TRISH partners with academic institutions to increase diversity in space health

The Translational Research Institute for Space Health (TRISH) at Baylor College of Medicine in consortium with Caltech and the Massachusetts Institute of Technology (MIT) announced today new funded $300,000 partnerships with teams at Texas State University and the University of Florida, awardees of TRISH’s Diversity Partnership Solicitation Program. The program is an important aspect of TRISH’s ongoing commitment to increasing engagement from underrepresented groups in the field of space health research.

Empowered by NASA’s Human Research Program, TRISH is a virtual institute that finds and funds disruptive and innovative science and medical technologies to improve astronaut health and reduce performance risks that space explorers face. To understand and overcome the barriers faced by communities that have not engaged with the space program, TRISH commissioned a survey last fall of professionals interested in pursuing space health research and identified gaps and opportunities for improvement. This new funding initiative was created as one method to increase the institute’s reach and integrate new perspectives into its work.

“We go to space to improve life everywhere, and we must do so representing everyone,” said Dr. Asha S. Collins, chair of TRISH’s Diversity Advisory Board. “The members of TRISH’s Diversity Advisory Board helped select two strong partners through our Diversity Partnership Program, and their work will move us closer to achieving that reality for the future of space exploration for all.”

The two projects were selected for their innovative means of facilitating underrepresented researcher engagement. Dr. Kristina Collins will use Texas State University’s existing virtual education tools to create novel space health content with digital badges and certifications. The University of Florida team, led by Dr. Rachael Seidler, is partnered with Texas A&M University to survey the field and build a database of underrepresented researchers interested in pursuing space health research and a second database of leaders in this field open to new collaborators and mentorship. Both teams will build, train and support a cohort of underrepresented researchers to be successful in future applications for space health research funding.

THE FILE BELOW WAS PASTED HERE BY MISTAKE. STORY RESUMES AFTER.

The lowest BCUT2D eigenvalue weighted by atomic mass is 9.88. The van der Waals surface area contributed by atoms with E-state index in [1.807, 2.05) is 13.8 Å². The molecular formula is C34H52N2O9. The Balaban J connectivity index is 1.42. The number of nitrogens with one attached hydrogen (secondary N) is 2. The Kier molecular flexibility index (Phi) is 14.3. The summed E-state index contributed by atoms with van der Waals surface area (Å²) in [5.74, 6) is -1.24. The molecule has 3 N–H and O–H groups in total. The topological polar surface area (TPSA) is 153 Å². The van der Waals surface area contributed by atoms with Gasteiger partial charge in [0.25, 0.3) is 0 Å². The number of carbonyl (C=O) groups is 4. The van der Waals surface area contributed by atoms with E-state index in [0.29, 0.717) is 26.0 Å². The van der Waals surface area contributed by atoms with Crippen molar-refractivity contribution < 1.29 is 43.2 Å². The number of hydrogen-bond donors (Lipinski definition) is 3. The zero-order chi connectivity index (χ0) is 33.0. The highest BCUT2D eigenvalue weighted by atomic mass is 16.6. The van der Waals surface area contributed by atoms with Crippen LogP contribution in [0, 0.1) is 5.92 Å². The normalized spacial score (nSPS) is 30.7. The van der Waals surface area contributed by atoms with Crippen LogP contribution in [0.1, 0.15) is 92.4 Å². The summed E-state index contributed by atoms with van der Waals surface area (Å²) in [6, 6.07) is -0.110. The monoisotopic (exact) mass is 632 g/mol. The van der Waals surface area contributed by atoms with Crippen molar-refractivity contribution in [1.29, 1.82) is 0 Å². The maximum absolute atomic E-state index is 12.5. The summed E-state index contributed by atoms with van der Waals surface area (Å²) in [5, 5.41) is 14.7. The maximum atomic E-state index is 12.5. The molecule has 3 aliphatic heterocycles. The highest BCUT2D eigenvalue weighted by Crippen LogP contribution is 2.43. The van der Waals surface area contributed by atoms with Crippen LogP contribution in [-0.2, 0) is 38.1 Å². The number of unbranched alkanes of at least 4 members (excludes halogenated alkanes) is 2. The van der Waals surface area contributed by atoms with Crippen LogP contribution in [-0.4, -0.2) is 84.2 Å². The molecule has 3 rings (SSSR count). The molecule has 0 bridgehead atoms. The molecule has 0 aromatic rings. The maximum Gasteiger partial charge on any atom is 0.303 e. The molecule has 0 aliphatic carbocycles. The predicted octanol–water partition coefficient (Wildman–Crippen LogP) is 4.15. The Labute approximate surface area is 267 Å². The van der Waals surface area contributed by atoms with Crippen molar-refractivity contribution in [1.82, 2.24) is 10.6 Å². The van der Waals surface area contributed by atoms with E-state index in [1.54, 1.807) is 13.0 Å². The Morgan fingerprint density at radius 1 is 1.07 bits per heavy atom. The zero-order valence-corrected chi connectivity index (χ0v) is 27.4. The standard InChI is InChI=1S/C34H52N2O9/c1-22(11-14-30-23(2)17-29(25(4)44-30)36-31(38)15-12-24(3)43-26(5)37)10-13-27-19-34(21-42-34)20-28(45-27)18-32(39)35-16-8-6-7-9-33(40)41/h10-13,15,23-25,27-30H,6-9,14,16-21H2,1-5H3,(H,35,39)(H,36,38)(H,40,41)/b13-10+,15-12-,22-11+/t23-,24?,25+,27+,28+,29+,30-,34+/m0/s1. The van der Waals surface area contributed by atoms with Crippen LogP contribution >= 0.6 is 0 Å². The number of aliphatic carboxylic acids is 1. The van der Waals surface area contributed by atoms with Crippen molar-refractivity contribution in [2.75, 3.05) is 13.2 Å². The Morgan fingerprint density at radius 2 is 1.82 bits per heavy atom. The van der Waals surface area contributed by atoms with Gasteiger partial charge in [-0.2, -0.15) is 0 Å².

Selected projects are:

B-SURE: Boosting Spaceflight Underrepresented Researcher Equity

Principal Investigator: Dr. Rachael Seidler, University of Florida

Co-Investigators: Drs. Josephine Allen and Christine Wegner, University of Florida; Dr. Ana Diaz Artiles, Texas A&M University.

Lyndon B. Johnson Institute for STEM Education and Research Space Health Inclusion Partnership

Principal Investigator: Dr. Kristina Collins, Texas State University

Co-Investigators and Collaborators: Drs. Leslie Huling, Barbie Buckner and Sara Torres, Deepika Sangam, Texas State University.

TRISH’s Diversity Partnership Solicitation advances the institute’s diversity, equity, inclusion and accessibility goals. These goals align with NASA’s own goals, which include putting the first woman and first person of color on the moon in the upcoming Artemis missions. The partnership solicitation lays a foundation to recruit, train and retain space health researchers from underrepresented backgrounds, including women, people of racial and ethnic groups that have been underrepresented in health sciences and other groups.

Led by Baylor College of Medicine’s Center for Space Medicine, TRISH is a consortium that includes partners Caltech and MIT. NASA recently awarded the institute a six-year extension to further its work by delivering disruptive solutions to mitigate biomedical risks for human exploration while advancing terrestrial health technologies. Learn more about TRISH at bcm.edu/spacehealth and follow the institute on Facebook, Twitter and Instagram (@BCMSpaceHealth).

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